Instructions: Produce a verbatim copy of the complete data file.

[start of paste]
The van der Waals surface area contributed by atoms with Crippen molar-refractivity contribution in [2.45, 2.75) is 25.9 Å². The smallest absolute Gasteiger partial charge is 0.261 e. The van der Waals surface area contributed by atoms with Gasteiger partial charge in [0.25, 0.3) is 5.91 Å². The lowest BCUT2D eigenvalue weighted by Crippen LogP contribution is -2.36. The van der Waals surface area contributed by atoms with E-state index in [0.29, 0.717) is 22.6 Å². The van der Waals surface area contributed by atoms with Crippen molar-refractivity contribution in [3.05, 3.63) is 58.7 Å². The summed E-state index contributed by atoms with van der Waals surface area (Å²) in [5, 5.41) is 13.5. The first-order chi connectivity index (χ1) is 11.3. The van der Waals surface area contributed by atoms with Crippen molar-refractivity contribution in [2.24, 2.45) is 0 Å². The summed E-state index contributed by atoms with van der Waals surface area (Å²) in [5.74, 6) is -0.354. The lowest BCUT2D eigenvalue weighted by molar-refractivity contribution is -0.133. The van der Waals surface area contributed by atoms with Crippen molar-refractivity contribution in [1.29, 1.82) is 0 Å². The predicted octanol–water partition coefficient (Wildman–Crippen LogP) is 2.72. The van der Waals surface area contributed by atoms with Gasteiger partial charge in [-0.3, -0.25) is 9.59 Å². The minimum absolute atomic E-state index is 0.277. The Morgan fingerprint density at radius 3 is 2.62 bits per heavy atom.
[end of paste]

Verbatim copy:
The van der Waals surface area contributed by atoms with Crippen molar-refractivity contribution in [2.45, 2.75) is 25.9 Å². The smallest absolute Gasteiger partial charge is 0.261 e. The van der Waals surface area contributed by atoms with Gasteiger partial charge in [0.25, 0.3) is 5.91 Å². The lowest BCUT2D eigenvalue weighted by Crippen LogP contribution is -2.36. The van der Waals surface area contributed by atoms with E-state index in [0.29, 0.717) is 22.6 Å². The van der Waals surface area contributed by atoms with Crippen molar-refractivity contribution in [3.05, 3.63) is 58.7 Å². The summed E-state index contributed by atoms with van der Waals surface area (Å²) in [5, 5.41) is 13.5. The first-order chi connectivity index (χ1) is 11.3. The van der Waals surface area contributed by atoms with Crippen molar-refractivity contribution in [2.24, 2.45) is 0 Å². The summed E-state index contributed by atoms with van der Waals surface area (Å²) in [5.74, 6) is -0.354. The lowest BCUT2D eigenvalue weighted by molar-refractivity contribution is -0.133. The van der Waals surface area contributed by atoms with Crippen molar-refractivity contribution in [1.29, 1.82) is 0 Å². The predicted octanol–water partition coefficient (Wildman–Crippen LogP) is 2.72. The van der Waals surface area contributed by atoms with Gasteiger partial charge in [-0.3, -0.25) is 9.59 Å². The minimum absolute atomic E-state index is 0.277. The Morgan fingerprint density at radius 3 is 2.62 bits per heavy atom.